The liberal West was protectionist before Trump
Obama and the EU pursued their own PC-flavoured trade wars before the Donald arrived
Is Trump intent on starting a trade war? Proclaiming, in his inaugural address, that ‘Protection will lead to great prosperity and strength’, Trump has withdrawn from the Trans-Pacific Partnership. He may impose a 20 per cent border tax on imports, starting with Mexico. He wants to renegotiate the North American Free Trade Agreement with Mexico and Canada. He’s promised to raise tariffs on Chinese goods to 45 per cent of their value, and wants US manufacturers to reshore production back to America. Now commentators fret that Trump is walking in the ‘ominous’ and ‘dark’ footprints of the 1930 Smoot-Hawley Tariff Act, which taxed some imports at 60 per cent of their value and is today widely seen as contributing to the international disorder of the 1930s.
We will see what Trump does. But nobody should be under any illusions. Over two terms, Obama’s own protectionism, much of it directed against the EU, fully prepared the world for the Trumpian sort today. So did the stench of protectionism emanating from Brussels.
The narrative that Trump is a qualitative break from a previous era of peaceful, liberal, free trade globalisation is a travesty of the facts.
A pattern of PC posturing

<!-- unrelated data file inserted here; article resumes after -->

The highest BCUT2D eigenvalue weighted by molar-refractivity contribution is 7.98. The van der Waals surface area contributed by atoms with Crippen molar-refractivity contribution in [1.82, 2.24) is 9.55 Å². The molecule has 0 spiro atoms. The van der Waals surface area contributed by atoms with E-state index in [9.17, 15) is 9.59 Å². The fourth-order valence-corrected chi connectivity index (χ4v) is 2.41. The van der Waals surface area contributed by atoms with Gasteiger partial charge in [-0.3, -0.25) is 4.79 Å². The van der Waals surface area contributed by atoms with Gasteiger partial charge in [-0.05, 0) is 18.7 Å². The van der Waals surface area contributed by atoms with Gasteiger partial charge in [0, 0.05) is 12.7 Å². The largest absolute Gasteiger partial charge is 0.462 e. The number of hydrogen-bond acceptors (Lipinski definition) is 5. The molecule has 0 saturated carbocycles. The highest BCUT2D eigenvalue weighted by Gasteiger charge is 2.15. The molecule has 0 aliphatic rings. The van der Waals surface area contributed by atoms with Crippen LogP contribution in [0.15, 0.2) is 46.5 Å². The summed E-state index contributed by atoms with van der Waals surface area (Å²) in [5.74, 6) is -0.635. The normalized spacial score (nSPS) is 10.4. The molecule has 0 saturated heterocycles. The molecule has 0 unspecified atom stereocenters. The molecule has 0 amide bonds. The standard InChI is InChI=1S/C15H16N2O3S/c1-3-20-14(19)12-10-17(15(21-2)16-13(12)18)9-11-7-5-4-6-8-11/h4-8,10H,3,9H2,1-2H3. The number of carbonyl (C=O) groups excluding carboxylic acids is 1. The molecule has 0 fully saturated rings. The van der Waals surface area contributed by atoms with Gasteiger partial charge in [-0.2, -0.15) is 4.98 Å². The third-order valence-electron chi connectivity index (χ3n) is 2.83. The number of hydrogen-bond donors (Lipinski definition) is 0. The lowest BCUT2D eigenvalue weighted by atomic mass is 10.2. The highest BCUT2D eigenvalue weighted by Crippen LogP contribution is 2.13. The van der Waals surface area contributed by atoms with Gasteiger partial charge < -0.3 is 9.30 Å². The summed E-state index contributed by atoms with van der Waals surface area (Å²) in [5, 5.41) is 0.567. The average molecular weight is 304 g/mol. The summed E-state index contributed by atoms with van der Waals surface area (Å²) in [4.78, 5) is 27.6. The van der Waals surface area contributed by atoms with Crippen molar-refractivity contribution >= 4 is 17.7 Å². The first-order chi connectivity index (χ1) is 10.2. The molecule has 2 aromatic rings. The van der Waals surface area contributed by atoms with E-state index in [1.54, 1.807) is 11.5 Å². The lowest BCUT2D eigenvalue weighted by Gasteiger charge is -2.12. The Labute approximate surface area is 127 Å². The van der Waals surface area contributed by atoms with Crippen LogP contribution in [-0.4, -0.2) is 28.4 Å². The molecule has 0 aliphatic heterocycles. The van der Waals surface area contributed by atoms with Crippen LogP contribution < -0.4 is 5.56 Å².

In trade and investment, Obama always played hardball. He took sanctions against Russia and Syria. He only eased sanctions against Iran in January 2016, and left America’s historic sanctions in place around Cuba. Obama also imposed tariffs more than 500 per cent on some of China’s exports of steel products. In the World Trade Organization, his representatives aggressively pursued ‘enforcement’ actions against trade rivals.
Yet Obama also played a new kind of softball.
For decades, economists used to lament growing ‘non-tariff barriers to trade’ – niggly regulations barring foreign carmakers if their bumpers weren’t right. And for decades trade has been growing in services, where technical regulations and standards are especially tricky for foreign firms to adhere to (there is, for example, little EU Single Market in services). Put those two trends together, recognise that foreign direct investment (FDI) is actually more important than trade, and sprinkle in a strong White House dose of virtue-signaling, grandstanding and moralising regulation. Result: apart from the imposition of old-fashioned sanctions and a few harsh tariff barriers, Obama repeatedly engaged in other unilateral, arbitrary and intimidating actions against foreign firms active in America.